The weekend: It’s the 48 hours we look forward to all week with grand expectations. These two short days can create an obstacle between you and your health goals, or they can become part of one of the best strategies for reaching them.
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We say, “It’s the weekend, so I’ll treat myself.” Unfortunately, two-and-a-half days of excess can easily undo the benefits of eating healthfully the rest of the week. While an occasional indulgence is certainly okay, refrain from grabbing everything you see. Instead, choose a few selections that really give you pleasure and let other options pass.
While many dieters are wary of a “big splurge” like a cup of ice cream or a slice of pizza, an extra 400 or 500 calories – occasionally – won’t throw your weight loss efforts off course. Those who avoid what they really crave, however, often end up eating an extra 100-calories here and there, which, a dozen times throughout a weekend, can really add up. Dietitians often note that clients who don’t overly restrict themselves during the week, don’t head into the weekend feeling deprived and can better handle temptation.
Weekends are also a time when many of us consume greater amounts of alcohol. Those additional calories can add up quickly. One strategy: Choose lower-calorie choices like wine rather than mixed drinks with high-calorie mixers or double amounts of alcohol. Drinks that you sip slowly also make it easier to limit the amount you drink.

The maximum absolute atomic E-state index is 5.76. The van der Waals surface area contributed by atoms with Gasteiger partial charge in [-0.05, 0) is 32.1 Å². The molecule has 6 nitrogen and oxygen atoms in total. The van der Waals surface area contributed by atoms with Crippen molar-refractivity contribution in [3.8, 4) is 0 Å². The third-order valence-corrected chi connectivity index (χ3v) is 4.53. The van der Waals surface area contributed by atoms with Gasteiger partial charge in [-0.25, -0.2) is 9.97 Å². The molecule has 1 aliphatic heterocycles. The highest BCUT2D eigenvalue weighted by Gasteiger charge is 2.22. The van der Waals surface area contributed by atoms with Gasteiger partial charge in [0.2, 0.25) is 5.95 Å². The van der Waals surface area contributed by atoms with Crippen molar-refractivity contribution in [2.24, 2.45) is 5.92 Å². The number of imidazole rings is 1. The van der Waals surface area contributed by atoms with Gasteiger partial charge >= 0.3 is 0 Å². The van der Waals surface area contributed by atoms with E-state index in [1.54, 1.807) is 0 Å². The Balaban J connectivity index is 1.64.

Also, be wary of portion size when drinking alcohol. One standard drink is a 5-ounce glass of wine, 12 ounces of beer or a 1.5-ounce shot of 80-proof liquor such as whiskey or vodka. Health experts recommend keeping it to no more than one standard drink per day for women and no more than two standard drinks per day for men. In addition, saving up a whole week's alcohol quota for a weekend splurge is not recommended, both for the large load of calories added and for the negative health and social impact.
Maybe it’s time to re-think our definition of a “treat.” Instead of high-calorie food that offers little nutritional value, why not embrace the opportunity to try new foods? Sample an unfamiliar but tantalizing tropical fruit for a snack or dessert, or relax with a specialty tea? Better still, learn non-food ways to treat yourself like seeing a movie, exploring a new hiking trail or buying a bouquet of fresh flowers.
The weekend offers a great opportunity to get more active and enjoy the benefits that physical activity offers for weight control and disease prevention. Too often we pass up these opportunities because of mental or physical exhaustion and over-scheduled days. Instead of five hours channel-surfing, substitute a one-hour nap followed by a long walk or other activity. It’s fine to set aside a couple of hours to read or watch TV, but then get moving. Exercise is an established mood-lifter and energizer. You’ll be surprised to find your sluggish attitude melt away within minutes of getting active.
You can also use your time over the weekend to make healthful living during the workweek that much easier. Set aside half an hour over the weekend to plan workable menus for the coming week. Stock up on the groceries you’ll need for the week and avoid the stress of last minute shopping. Cook an extra meal or two and freeze them for use during the week. Pre-portion small bags of trail mix, nuts or other healthy snacks for the week ahead.
Weekends should be a time to relax and de-stress. Being active with family and friends, enjoying food that is delicious and nutritious, and getting ready for a healthful week ahead can turn our weekends into one of our best strategies for healthy living.
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